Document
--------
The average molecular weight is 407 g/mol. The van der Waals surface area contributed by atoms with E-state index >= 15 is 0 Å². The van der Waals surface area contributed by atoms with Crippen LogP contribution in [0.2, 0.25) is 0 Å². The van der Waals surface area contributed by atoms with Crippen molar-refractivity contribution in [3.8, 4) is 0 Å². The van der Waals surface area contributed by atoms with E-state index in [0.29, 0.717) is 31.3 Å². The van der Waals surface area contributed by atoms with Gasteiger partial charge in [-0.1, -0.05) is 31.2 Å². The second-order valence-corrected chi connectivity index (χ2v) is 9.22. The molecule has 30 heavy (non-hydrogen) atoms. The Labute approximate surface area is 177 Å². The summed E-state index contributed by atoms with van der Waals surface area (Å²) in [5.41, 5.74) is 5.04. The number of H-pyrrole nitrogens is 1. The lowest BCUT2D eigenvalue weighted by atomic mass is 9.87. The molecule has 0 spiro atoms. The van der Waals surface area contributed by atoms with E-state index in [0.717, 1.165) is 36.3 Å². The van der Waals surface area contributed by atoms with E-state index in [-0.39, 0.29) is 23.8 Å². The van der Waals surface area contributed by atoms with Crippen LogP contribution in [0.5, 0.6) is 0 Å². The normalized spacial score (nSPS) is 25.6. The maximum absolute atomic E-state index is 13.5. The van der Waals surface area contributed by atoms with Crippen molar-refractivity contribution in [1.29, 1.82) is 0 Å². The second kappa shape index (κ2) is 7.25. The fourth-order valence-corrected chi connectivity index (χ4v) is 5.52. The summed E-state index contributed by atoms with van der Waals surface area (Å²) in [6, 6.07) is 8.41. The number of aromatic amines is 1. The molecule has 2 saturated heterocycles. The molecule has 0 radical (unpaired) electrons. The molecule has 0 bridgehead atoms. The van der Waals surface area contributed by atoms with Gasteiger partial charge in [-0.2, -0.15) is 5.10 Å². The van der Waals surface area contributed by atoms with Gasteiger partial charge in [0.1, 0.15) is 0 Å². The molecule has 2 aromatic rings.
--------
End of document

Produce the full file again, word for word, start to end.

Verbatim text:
The average molecular weight is 407 g/mol. The van der Waals surface area contributed by atoms with E-state index >= 15 is 0 Å². The van der Waals surface area contributed by atoms with Crippen LogP contribution in [0.2, 0.25) is 0 Å². The van der Waals surface area contributed by atoms with Crippen molar-refractivity contribution in [3.8, 4) is 0 Å². The van der Waals surface area contributed by atoms with E-state index in [0.29, 0.717) is 31.3 Å². The van der Waals surface area contributed by atoms with Gasteiger partial charge in [-0.1, -0.05) is 31.2 Å². The second-order valence-corrected chi connectivity index (χ2v) is 9.22. The molecule has 30 heavy (non-hydrogen) atoms. The Labute approximate surface area is 177 Å². The summed E-state index contributed by atoms with van der Waals surface area (Å²) in [5.41, 5.74) is 5.04. The number of H-pyrrole nitrogens is 1. The lowest BCUT2D eigenvalue weighted by atomic mass is 9.87. The molecule has 0 spiro atoms. The van der Waals surface area contributed by atoms with E-state index in [0.717, 1.165) is 36.3 Å². The van der Waals surface area contributed by atoms with E-state index in [-0.39, 0.29) is 23.8 Å². The van der Waals surface area contributed by atoms with Crippen LogP contribution in [0.5, 0.6) is 0 Å². The normalized spacial score (nSPS) is 25.6. The maximum absolute atomic E-state index is 13.5. The van der Waals surface area contributed by atoms with Crippen molar-refractivity contribution in [1.29, 1.82) is 0 Å². The second kappa shape index (κ2) is 7.25. The fourth-order valence-corrected chi connectivity index (χ4v) is 5.52. The summed E-state index contributed by atoms with van der Waals surface area (Å²) in [6, 6.07) is 8.41. The number of aromatic amines is 1. The molecule has 2 saturated heterocycles. The molecule has 0 radical (unpaired) electrons. The molecule has 0 bridgehead atoms. The van der Waals surface area contributed by atoms with Gasteiger partial charge in [-0.2, -0.15) is 5.10 Å². The van der Waals surface area contributed by atoms with Gasteiger partial charge in [0.1, 0.15) is 0 Å². The molecule has 2 aromatic rings.